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Companies are still concerned about the economy, but that hasn't stopped them from funneling more of their revenue to the IT department, according to the latest survey data from the Society for Information Management (SIM).
If Australian companies were to virtualize their severs and physical infrastructure, $6 billion in costs could be saved from now to 2020, according to a new whitepaper by research firm IDC.
TechAmerica's annual survey of federal CIOs reveals anxieties over chronic fiscal constraints and lack of budget authority. But there's more: Add security threats and challenges of recruiting and retaining top talent to the list of CIO concerns.
First there was the fiscal cliff. Now there's the sequester. Neither caused the sky to fall, but both will have a slow, steady impact on the economy. That means CIOs should tread carefully when crafting IT budgets for the next couple years--and shouldn't be surprised to hear 'No.'
A report compiled by Microsoft and HP purports to demonstrate that the Munich city government's well-publicized switch to Linux from Windows actually cost more money than it saved has come in for a fresh round of criticism, this time from the city itself. According to a report from The H Online, city officials in Munich have said that the study makes some false assumptions to arrive at the conclusion that the Linux transition cost nearly $82 million, while the equivalent OS and productivity upgrades in a purely Microsoft environment would have cost just under $23 million.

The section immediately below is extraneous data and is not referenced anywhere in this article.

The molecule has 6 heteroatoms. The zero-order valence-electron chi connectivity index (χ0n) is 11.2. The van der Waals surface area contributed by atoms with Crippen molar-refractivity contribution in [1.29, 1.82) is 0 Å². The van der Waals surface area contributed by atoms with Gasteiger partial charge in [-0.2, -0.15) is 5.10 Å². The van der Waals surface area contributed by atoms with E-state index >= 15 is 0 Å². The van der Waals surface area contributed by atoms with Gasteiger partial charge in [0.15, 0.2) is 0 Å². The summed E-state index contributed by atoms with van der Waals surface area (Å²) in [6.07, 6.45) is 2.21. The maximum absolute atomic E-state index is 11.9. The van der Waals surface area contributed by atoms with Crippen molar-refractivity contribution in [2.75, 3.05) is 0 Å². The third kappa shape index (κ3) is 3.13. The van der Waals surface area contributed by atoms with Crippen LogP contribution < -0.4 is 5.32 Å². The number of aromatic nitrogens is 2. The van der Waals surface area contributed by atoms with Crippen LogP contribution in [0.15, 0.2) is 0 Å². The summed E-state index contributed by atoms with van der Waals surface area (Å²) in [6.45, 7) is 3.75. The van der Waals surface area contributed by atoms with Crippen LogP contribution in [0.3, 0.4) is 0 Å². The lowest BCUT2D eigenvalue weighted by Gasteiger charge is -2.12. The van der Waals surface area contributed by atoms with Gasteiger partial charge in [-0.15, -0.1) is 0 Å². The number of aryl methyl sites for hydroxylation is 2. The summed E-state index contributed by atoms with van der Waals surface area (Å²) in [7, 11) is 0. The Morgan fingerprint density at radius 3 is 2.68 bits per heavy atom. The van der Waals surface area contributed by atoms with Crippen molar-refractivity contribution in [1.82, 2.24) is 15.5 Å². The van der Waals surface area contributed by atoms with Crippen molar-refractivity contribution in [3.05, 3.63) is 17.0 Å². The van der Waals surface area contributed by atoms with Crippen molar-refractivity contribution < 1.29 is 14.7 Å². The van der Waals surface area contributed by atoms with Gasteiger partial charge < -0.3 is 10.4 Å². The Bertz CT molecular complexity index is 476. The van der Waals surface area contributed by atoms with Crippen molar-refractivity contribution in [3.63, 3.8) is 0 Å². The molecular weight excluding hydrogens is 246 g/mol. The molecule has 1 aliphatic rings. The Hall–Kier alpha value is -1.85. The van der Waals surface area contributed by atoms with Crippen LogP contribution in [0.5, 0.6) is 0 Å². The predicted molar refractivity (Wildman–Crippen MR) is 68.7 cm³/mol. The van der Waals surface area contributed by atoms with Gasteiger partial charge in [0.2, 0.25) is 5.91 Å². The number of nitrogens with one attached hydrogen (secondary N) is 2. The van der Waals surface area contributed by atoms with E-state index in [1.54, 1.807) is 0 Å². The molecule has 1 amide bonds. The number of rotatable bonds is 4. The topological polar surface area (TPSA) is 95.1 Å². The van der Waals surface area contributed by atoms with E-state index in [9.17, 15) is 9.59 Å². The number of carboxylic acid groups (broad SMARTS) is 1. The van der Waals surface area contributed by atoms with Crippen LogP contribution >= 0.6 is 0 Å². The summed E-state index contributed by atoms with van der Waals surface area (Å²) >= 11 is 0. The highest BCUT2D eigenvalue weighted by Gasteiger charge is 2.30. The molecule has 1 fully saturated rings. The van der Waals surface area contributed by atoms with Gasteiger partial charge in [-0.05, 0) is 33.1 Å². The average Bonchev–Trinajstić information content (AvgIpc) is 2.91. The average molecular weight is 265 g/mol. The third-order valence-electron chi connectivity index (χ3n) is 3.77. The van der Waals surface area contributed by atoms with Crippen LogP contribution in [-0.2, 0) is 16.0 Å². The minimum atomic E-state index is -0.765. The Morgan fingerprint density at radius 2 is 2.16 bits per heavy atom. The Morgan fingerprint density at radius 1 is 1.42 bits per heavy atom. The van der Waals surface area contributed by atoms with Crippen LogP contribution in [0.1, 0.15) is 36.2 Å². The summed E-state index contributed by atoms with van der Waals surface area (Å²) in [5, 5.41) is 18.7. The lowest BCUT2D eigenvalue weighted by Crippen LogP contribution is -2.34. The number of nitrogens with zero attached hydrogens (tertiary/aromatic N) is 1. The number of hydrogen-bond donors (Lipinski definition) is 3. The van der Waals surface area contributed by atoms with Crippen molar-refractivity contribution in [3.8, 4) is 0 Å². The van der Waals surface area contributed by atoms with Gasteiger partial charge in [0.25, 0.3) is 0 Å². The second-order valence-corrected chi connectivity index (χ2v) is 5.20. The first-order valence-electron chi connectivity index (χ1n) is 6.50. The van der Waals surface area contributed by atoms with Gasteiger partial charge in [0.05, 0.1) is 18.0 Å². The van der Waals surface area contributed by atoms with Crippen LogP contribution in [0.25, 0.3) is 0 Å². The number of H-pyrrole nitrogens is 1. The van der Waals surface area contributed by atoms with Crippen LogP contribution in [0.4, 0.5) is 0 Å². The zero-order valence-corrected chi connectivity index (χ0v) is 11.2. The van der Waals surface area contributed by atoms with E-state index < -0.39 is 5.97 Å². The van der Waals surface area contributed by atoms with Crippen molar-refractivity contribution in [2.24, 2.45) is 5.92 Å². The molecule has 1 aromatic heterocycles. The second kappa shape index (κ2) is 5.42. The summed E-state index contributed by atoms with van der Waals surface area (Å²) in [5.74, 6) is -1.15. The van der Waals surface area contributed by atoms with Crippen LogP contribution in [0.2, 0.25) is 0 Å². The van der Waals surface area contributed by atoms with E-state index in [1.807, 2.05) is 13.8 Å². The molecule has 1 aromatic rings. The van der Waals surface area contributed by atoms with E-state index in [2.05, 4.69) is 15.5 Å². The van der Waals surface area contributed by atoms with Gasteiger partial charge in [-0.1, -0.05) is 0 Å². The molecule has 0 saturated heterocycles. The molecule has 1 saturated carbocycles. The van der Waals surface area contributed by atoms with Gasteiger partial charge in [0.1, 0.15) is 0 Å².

Let's face it: Your department is a cost center without a revenue stream to offset your cost structure. Hence, you are totally reliant on the revenue-producing units within the company to pay your way.
Lately, much of the furor encircling ERP costs has revolved around software maintenance and support fees. The global recession has forced customers of Big ERP vendors-SAP, Oracle, Lawson, Infor-to question the value they receive from the fees.
CIOs are from Venus. CFOs are from Mars. And nowhere is this more obvious than at budget time.
As is the case with selling McMansions, Mercedes SUVs and 63-inch HDTVs, pushing expensive technology products and services during a global recession isn't an enviable task. Late last year, when the economic meltdown began and corporate IT budgets went under the CFO's knife, tech vendors had to hastily reevaluate their marketing messages and overhaul their sales tactics.
Enterprises facing tight IT budgets should not be looking at cost-cutting but should focus on working their under-used enterprise applications harder.
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